• Sulphur: Mercaptans, disulphide, thiophenes and poison the platinum catalyst. The sulphur content may be 500 ppm.
  • Maximum allowable sulphur content 0.5 ppm or less and water content <4 ppm.  
  • Fixed bed reactor containing a nickel molybdenum where both hydro de sulphurisation reactions and hydro de nitrification reactions take place.  
  • The catalyst is continuously regenerated. Liquid product from the reactor is then stripped to remove water and light hydrocarbons.  

Various sections in the naphtha hydro treatment unit are:

Charge Heater: Preheating reactor feedstock to reaction temperature of 340 oC. Charge heater has four passes four gas burners. Heater tubes are made up of SS-321  

Reaction Section: The reactor consists of two catalyst beds.

Stripping Section: Stripping section uses air for stripping the light ends mainly hydrogen sulfide from reactor product, stripper temperature 14 kg/ cmand temp. 172 0C

 Stripper Reboiler: Stripper reboiler supply heat required for striper  

Operating Variables Naphtha Hydrotreatmernt

  • Reactor temperature
  • Space velocity
  • Hydrogen partial pressure
  • H2/HC ratio, feed quality
  • Stripper bottom temperature 

Catalytic Reforming (Part - 1) Chemical Engineering Notes | EduRev

Figure M-VI 6.1: Hydrotreatment of Naphtha

Classification of Processes 

  • Semi Regenerative catalytic reforming
  • Cyclic catalytic reforming
  • Continuous catalytic reforming(CCR) 

Various Types of Catalytic Reformers

Semi-Regenerative Fixed Bed reactors: In this type of reformers the catalyst generally has a life of one or more years between regeneration. The time between two regeneration is called a cycle. The catalyst retains its usefulness over multiple regeneration.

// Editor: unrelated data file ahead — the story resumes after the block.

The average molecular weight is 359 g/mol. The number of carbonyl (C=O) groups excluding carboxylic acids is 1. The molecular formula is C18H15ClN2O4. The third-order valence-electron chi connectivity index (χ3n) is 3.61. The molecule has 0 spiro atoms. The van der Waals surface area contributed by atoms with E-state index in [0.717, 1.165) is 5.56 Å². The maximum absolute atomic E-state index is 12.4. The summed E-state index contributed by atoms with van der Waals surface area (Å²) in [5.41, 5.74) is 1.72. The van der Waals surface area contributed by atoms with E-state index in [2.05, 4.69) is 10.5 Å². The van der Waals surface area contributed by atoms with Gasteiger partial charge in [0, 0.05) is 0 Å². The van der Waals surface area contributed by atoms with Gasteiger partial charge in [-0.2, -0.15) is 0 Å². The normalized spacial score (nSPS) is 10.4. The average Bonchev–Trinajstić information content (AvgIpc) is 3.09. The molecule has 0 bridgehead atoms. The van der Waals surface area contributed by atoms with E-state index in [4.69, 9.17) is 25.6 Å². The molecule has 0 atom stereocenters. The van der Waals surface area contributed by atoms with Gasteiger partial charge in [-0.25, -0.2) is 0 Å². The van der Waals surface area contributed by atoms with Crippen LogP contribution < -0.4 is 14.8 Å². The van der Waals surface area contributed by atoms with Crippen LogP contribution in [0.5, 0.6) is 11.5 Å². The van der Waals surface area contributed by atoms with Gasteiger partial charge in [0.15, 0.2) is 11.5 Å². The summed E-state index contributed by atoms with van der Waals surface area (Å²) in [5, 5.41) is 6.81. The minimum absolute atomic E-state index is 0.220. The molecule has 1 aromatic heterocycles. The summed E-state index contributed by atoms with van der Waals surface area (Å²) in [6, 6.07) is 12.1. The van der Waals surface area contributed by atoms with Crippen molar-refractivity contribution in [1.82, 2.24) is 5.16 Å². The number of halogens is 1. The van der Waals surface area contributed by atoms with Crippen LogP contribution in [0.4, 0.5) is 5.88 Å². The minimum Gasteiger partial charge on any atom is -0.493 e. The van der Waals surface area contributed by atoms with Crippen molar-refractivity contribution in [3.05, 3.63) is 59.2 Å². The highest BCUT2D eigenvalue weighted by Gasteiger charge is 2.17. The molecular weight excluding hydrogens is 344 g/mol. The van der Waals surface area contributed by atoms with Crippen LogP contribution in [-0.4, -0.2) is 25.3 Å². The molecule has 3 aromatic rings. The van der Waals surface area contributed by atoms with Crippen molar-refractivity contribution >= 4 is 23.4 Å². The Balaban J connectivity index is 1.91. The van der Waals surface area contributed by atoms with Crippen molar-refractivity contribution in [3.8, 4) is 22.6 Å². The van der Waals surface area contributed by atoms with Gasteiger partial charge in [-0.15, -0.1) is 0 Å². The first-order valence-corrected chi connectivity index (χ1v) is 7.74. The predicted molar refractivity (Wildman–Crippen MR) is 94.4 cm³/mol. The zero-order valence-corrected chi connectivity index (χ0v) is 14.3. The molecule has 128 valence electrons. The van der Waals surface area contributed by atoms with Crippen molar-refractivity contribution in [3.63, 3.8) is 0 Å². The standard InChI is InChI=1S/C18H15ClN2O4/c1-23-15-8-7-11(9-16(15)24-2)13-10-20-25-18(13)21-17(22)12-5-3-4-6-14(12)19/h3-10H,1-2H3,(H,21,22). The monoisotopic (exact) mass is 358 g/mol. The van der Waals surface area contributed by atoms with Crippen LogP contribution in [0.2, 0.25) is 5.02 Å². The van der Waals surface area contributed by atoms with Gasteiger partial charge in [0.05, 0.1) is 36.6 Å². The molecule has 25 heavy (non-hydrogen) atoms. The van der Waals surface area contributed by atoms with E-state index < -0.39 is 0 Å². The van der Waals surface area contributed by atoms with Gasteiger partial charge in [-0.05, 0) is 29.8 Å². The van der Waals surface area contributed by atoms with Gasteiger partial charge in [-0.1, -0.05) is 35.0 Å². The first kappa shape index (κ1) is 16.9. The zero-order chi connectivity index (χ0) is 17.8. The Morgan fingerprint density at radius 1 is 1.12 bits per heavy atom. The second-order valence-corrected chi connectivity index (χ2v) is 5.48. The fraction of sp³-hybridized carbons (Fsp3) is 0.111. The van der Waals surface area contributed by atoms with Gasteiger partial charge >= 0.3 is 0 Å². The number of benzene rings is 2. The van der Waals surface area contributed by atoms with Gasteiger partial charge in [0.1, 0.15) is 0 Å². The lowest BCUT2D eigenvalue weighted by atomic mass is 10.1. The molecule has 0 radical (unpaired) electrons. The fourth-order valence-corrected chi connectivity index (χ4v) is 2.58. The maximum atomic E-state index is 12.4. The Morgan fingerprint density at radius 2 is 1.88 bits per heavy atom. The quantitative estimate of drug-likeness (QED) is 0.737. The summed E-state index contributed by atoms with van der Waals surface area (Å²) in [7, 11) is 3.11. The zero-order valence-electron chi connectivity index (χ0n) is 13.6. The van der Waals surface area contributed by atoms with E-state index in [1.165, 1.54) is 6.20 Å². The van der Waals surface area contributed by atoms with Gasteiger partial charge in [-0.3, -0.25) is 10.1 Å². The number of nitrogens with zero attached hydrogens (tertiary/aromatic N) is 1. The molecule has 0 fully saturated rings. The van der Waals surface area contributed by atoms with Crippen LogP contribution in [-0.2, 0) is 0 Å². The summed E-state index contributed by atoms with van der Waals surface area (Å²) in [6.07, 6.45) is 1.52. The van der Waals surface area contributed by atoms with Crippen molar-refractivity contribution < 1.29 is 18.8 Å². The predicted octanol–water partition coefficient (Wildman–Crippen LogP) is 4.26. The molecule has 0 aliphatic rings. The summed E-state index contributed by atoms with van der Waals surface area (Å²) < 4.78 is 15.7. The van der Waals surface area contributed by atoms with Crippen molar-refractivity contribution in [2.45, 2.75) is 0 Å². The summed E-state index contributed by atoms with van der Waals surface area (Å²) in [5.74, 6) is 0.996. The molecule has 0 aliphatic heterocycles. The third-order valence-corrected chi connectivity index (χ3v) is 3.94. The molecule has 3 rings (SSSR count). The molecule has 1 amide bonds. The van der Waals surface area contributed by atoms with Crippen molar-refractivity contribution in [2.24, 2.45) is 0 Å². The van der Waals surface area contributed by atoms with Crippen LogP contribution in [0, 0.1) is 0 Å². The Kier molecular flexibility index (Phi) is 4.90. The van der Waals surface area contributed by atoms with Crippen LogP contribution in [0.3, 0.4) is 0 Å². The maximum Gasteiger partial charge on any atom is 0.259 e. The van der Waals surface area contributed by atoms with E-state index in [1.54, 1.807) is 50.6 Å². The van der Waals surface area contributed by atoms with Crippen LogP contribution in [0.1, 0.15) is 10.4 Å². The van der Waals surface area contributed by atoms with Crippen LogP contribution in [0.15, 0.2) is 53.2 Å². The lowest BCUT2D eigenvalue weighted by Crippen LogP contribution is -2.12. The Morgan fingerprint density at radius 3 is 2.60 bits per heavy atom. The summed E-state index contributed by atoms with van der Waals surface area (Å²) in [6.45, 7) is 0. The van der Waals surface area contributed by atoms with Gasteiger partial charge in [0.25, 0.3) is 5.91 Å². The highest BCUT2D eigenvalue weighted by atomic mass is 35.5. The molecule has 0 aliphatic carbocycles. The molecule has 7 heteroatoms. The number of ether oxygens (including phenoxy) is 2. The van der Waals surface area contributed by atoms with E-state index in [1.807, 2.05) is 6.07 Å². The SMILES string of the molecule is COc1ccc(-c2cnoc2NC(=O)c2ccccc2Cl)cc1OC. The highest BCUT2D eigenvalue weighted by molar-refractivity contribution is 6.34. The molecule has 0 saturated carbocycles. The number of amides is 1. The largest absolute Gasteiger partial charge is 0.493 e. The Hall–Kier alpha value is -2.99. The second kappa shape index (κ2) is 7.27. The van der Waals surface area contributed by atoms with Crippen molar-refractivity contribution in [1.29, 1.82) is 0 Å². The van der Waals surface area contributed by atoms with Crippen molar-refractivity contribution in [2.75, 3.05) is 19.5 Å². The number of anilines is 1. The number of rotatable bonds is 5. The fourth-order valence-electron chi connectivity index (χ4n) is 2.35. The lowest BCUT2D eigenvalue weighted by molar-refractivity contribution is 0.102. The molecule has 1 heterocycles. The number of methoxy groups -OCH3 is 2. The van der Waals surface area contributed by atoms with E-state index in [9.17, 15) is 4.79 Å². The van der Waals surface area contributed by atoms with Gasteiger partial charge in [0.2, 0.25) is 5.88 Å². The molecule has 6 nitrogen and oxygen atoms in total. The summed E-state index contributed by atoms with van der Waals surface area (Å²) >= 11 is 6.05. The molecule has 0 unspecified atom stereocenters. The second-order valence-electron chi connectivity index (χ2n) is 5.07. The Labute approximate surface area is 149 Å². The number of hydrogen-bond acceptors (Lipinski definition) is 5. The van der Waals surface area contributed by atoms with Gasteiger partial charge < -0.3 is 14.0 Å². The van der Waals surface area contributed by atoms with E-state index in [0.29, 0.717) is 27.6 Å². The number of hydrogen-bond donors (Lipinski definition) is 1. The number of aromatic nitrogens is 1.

Cyclic Fixed Bed Reformers: Cyclic reformers run under more severe operating conditions for improved octane number and yields. Individual reactors are taken offline by a special valving and manifold system and regenerated while the other reformer unit continues to operate.

Continuous Reformers: In these reformers the catalyst is in moving bed and regenerated frequently. This allows operation at much lower pressure with a resulting higher product octane, C5+, and hydrogen yield. These types of reformers are radial flow and are either separated as in regenerative unit or stacked one above the other.

 Semi- regenerative Catalytic Reforming Process

A semi-regenerative process uses low platinum and regeneration is required only once a year. The process consists of typically three reactor beds & furnace preheaters. The dehydrogenation is highly endothermic and large temperature drop as the reaction proceeds. Multiple reactors with intermediate reheat is required. Dehydrogenation of naphthene takes place in first reactor and requires less catalyst. Preheat of feed is required. Last reactor for isomerization of paraffins. Typical catalyst distribution in three reactors are 20, 30 and 50percent. Figure M-VI 6.2 shows typical catalytic reforming process.